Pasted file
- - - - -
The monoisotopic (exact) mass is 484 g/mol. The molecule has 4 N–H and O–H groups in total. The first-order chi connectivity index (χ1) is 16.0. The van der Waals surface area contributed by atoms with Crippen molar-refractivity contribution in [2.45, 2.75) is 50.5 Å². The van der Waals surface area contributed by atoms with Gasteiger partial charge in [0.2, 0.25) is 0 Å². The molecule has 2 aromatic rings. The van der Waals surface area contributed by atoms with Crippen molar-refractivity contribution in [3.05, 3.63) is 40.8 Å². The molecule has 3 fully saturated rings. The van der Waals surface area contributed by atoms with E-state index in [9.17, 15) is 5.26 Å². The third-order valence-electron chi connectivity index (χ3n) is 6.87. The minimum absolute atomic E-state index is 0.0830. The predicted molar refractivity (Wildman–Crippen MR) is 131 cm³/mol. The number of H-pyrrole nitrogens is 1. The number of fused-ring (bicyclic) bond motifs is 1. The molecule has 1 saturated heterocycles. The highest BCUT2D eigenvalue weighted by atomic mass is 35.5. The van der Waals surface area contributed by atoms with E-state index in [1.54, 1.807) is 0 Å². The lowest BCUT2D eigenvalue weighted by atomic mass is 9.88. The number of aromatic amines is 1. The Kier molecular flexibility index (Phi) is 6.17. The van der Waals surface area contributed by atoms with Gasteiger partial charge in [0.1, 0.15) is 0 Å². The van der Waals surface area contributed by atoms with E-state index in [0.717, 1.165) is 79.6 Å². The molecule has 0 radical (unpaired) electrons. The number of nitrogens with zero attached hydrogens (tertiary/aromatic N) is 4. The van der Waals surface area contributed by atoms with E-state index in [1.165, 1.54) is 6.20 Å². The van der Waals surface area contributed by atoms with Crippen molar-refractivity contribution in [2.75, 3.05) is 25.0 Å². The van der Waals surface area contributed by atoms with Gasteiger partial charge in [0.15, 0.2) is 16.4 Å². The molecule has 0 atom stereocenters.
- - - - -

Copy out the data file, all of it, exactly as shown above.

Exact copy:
The monoisotopic (exact) mass is 484 g/mol. The molecule has 4 N–H and O–H groups in total. The first-order chi connectivity index (χ1) is 16.0. The van der Waals surface area contributed by atoms with Crippen molar-refractivity contribution in [2.45, 2.75) is 50.5 Å². The van der Waals surface area contributed by atoms with Gasteiger partial charge in [0.2, 0.25) is 0 Å². The molecule has 2 aromatic rings. The van der Waals surface area contributed by atoms with Crippen molar-refractivity contribution in [3.05, 3.63) is 40.8 Å². The molecule has 3 fully saturated rings. The van der Waals surface area contributed by atoms with E-state index in [9.17, 15) is 5.26 Å². The third-order valence-electron chi connectivity index (χ3n) is 6.87. The minimum absolute atomic E-state index is 0.0830. The predicted molar refractivity (Wildman–Crippen MR) is 131 cm³/mol. The number of H-pyrrole nitrogens is 1. The number of fused-ring (bicyclic) bond motifs is 1. The molecule has 1 saturated heterocycles. The highest BCUT2D eigenvalue weighted by atomic mass is 35.5. The van der Waals surface area contributed by atoms with E-state index in [1.54, 1.807) is 0 Å². The lowest BCUT2D eigenvalue weighted by atomic mass is 9.88. The number of aromatic amines is 1. The Kier molecular flexibility index (Phi) is 6.17. The van der Waals surface area contributed by atoms with Gasteiger partial charge in [0.1, 0.15) is 0 Å². The van der Waals surface area contributed by atoms with E-state index in [0.717, 1.165) is 79.6 Å². The molecule has 0 radical (unpaired) electrons. The number of nitrogens with zero attached hydrogens (tertiary/aromatic N) is 4. The van der Waals surface area contributed by atoms with E-state index in [1.165, 1.54) is 6.20 Å². The van der Waals surface area contributed by atoms with Crippen molar-refractivity contribution in [2.75, 3.05) is 25.0 Å². The van der Waals surface area contributed by atoms with Gasteiger partial charge in [0.15, 0.2) is 16.4 Å². The molecule has 0 atom stereocenters.